The use of low-quality forage, such as cereal stover, as the major feedstuff in ruminant diets can limit both energy density and intake.
Supplementation of low-quality forage with legumes will increase diet utilization to some extent, but for higher levels of production, increased dietary energy density through the use of higher quality forage and some grain may become of interest to livestock producers. Legume fodder such as cowpea can remain an important part of these higher energy diets.
Cowpea (Vigna unguiculata [L.] Walp.) is an annual legume grown throughout the semiarid tropics, where it is valued as both human and livestock food. It is drought tolerant, can be grown on relatively poor soils, and fixes nitrogen, thereby improving soil fertility. In addition to grain, cowpea can produce good yields of fodder for ruminant feeding systems. In Africa, cowpea is widely intercropped with maize, sorghum and millet. Cowpea is intergrated with sorghum to boost the nutritional component. This is done by having the cowpea cut into small pieces by the chaff cutter and mixed in a feed miller. An animal nutritionist is needed to determine the inclusion rates. A Near infra red machine for nutritional analysis is also needed.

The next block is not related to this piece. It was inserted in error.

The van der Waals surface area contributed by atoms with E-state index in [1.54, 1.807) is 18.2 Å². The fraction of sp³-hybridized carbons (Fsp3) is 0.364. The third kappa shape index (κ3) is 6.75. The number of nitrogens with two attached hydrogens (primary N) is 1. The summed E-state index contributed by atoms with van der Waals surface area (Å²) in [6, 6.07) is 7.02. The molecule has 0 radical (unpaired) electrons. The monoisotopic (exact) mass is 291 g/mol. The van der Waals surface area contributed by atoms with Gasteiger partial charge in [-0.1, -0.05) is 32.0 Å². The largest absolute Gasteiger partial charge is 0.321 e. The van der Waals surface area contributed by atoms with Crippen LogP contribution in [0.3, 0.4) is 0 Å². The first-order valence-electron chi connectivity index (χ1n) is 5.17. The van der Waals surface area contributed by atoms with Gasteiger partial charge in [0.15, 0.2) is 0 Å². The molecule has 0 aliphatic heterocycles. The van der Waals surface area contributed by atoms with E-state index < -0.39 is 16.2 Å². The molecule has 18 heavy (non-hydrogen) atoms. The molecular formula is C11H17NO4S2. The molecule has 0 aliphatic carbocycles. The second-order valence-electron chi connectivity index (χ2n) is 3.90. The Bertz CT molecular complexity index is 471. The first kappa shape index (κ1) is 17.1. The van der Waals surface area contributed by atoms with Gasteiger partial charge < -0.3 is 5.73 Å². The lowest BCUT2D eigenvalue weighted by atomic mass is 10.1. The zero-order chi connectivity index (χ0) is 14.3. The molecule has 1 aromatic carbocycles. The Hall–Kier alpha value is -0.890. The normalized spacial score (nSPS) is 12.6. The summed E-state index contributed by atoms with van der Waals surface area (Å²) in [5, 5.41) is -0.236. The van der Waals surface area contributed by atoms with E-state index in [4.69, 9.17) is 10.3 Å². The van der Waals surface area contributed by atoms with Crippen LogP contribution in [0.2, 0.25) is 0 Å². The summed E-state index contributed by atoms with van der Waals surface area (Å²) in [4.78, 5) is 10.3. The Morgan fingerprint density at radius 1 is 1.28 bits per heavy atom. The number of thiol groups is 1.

Market deployment considerations
The product is safe to be deployed in the market.